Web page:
7. says:

    I give up I can t understand, who the author hated the most when writing this the Irish, the men, or the women Neither am I sure he has ever talked to a real live woman.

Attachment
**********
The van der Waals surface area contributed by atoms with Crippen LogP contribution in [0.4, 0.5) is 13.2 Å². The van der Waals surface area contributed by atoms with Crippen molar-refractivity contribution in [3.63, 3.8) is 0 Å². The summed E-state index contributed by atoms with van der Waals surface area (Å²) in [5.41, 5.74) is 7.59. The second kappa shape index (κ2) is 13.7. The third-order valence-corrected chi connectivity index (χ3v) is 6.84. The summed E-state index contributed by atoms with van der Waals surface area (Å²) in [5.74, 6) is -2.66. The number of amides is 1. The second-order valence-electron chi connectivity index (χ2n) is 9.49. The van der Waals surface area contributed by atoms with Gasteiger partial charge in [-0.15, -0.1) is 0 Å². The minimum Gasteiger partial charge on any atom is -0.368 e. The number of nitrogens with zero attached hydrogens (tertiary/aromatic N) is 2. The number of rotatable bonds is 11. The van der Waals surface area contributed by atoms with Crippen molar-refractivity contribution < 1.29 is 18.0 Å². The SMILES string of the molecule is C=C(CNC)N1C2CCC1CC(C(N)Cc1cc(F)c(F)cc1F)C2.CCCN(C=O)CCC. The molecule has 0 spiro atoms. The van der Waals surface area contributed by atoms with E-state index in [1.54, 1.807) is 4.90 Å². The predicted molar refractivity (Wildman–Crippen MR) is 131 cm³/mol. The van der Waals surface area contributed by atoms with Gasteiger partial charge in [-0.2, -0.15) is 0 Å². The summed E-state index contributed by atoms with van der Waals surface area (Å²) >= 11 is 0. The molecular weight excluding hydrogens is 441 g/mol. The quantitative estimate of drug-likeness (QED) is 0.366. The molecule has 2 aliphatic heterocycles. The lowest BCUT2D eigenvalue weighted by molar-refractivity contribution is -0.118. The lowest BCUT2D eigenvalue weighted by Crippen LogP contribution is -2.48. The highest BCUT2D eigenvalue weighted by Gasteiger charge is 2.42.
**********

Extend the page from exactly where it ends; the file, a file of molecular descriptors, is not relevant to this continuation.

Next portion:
8. says: